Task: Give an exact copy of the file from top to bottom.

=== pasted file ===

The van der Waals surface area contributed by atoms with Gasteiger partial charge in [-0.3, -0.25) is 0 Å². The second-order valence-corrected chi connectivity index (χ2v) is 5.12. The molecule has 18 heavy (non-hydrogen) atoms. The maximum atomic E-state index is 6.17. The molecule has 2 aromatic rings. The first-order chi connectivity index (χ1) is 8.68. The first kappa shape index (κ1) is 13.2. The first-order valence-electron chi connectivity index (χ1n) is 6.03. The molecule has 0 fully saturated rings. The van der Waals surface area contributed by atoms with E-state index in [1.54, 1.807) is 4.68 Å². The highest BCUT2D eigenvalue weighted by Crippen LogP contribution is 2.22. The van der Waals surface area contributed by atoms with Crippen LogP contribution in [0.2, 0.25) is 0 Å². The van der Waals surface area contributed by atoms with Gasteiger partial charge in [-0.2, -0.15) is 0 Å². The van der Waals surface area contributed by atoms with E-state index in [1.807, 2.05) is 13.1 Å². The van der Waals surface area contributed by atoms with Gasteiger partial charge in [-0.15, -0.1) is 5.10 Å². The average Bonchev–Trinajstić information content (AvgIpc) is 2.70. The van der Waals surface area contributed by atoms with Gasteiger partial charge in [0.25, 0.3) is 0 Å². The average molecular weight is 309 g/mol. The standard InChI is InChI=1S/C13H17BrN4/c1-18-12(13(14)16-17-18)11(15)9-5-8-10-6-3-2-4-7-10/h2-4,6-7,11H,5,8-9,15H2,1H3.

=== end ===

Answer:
The van der Waals surface area contributed by atoms with Gasteiger partial charge in [-0.3, -0.25) is 0 Å². The second-order valence-corrected chi connectivity index (χ2v) is 5.12. The molecule has 18 heavy (non-hydrogen) atoms. The maximum atomic E-state index is 6.17. The molecule has 2 aromatic rings. The first-order chi connectivity index (χ1) is 8.68. The first kappa shape index (κ1) is 13.2. The first-order valence-electron chi connectivity index (χ1n) is 6.03. The molecule has 0 fully saturated rings. The van der Waals surface area contributed by atoms with E-state index in [1.54, 1.807) is 4.68 Å². The highest BCUT2D eigenvalue weighted by Crippen LogP contribution is 2.22. The van der Waals surface area contributed by atoms with Crippen LogP contribution in [0.2, 0.25) is 0 Å². The van der Waals surface area contributed by atoms with Gasteiger partial charge in [-0.2, -0.15) is 0 Å². The van der Waals surface area contributed by atoms with E-state index in [1.807, 2.05) is 13.1 Å². The van der Waals surface area contributed by atoms with Gasteiger partial charge in [-0.15, -0.1) is 5.10 Å². The average Bonchev–Trinajstić information content (AvgIpc) is 2.70. The van der Waals surface area contributed by atoms with Gasteiger partial charge in [0.25, 0.3) is 0 Å². The average molecular weight is 309 g/mol. The standard InChI is InChI=1S/C13H17BrN4/c1-18-12(13(14)16-17-18)11(15)9-5-8-10-6-3-2-4-7-10/h2-4,6-7,11H,5,8-9,15H2,1H3.